are hermaphrodites with male and female reproductive systems
in one body. Self fertilization is possible but outcrossing
is the rule. The reproductive structures of polyclads are
not well-defined organs as may be found in many other animals.
Instead, they are scattered throughout the parenchyma.
are produced, they often collect in an enlarged reservoir
called the seminal vesicle before being moved into the copulatory
organ. Prostatic secretions that nourish the sperm and extend
their life span, are added to the mixture. The arrangement
of the seminal vesicle, prostatic vesicle, copulatory organ
and various ducts is extremely varied and complex.
system of Armatoplana colombiana. The anterior end
of the animal is to the left.
is precisely this arrangment that can be used by taxonomists
to determine many of the polyclad species. The copulatory
organ can be armed with hard, sclerotinized structures such
as stylets or spines.
stylet extruded from the acotylean Styloplanocera
credit: Bolanos & Quiroga
produced in ovaries and moved to uteri that usually lie alongside
the pharynx. Egg-filled uteri can sometimes been seen through
a transparent body wall or when a worm is turned upside down.
Fertilized eggs are surrounded by a hardened shell or capsule.
Egg capsules are released to the outside where they are being
glued down by additional secretions from the female pore.
showing egg-filled uteri along either side of pharynx.
of the eggs is internal and sperm must be delivered to the
interior of the mate. It is possible that fertilization is
mutal because polycalds are hermaphroditic, thus, able to
function both as male and female. However, it is more likely
that one worm acts as the male and the other as the female.
species of flatworms (especially the colorful pseudocerotids
that live on coral reefs) have evolved other mechanisms to
assure fertilization. They use a method known as hypodermic
insemination. It means that they jab their penis through the
skin of a partner and and then release their sperm into the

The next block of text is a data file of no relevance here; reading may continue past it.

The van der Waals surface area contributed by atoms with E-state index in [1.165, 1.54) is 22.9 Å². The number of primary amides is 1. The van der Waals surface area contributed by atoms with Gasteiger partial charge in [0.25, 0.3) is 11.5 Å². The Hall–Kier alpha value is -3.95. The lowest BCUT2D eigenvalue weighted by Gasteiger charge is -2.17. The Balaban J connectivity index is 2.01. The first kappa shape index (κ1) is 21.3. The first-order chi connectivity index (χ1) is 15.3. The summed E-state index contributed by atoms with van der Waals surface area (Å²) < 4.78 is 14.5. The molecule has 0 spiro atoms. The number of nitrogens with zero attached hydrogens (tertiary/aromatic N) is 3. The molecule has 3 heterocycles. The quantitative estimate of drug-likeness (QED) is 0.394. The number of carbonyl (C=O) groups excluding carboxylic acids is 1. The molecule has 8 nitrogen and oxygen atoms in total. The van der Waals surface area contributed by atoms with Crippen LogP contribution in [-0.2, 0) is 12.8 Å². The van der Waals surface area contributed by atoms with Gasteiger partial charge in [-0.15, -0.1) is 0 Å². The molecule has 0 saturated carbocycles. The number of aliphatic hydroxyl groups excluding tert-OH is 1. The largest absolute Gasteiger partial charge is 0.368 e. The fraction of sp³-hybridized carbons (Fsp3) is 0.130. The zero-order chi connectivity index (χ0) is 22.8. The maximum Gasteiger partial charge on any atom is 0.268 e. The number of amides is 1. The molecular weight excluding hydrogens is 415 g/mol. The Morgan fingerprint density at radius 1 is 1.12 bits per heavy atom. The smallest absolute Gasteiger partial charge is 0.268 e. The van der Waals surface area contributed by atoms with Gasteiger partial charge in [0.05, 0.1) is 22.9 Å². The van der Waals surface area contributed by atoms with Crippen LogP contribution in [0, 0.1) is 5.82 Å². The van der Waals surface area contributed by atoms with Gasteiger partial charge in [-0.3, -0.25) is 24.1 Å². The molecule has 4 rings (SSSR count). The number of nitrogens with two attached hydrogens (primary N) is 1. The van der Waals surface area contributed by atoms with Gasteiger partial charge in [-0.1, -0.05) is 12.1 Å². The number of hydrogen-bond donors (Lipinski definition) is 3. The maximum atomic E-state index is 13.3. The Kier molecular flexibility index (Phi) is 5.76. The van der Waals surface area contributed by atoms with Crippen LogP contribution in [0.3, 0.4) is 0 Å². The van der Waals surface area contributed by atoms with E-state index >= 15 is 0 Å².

other worm's body. The sperm then finds its way to the eggs
worm acts as the male injecting its sperm and which worm acts
as the female bearing the burden of egg laying? Their roles
are determined during a behavior known as penis fencing. Penis
fencing was first described and documented on film by
Dr. Leslie Newman, one of the flatworm wranglers (the link
will take you to the PBS site "The Shape of Life"
where you can see a short video clip of penis fencing flatworms;
you will need the RealPlayer plug-in to view the video).
fencing begins, when two pseudocerotid worms approach each
other and start to rear up with their anterior ends. They
begin to trust out their penis (in some species two of them),
armed with a fine, hard stylet that acts like a hypodermic
then tries to jab its penis into any part of the partner's
body. The worm to first penetrate its partner's body will
be able to release its sperm. Penis fencing may go on repeatedly,
and often the wounds filled with whitish sperm can be seen
on the surface of the partner (arrow).
are attached to the substrate, develop, and after a few days,
young worms hatch and crawl away. Most acotylean polyclads
develop this way. In others though, the eggs hatch into tiny
larvae covered with 4 or 8 ciliated arm-like lobes. These
larvae, called Müller’s or Götte’s larvae
depending on the number of lobes, will swim about in the plankton
and will have to undergo metamorphosis before settling to
larva of a polyclad flatworm. This image is from BIODIDAC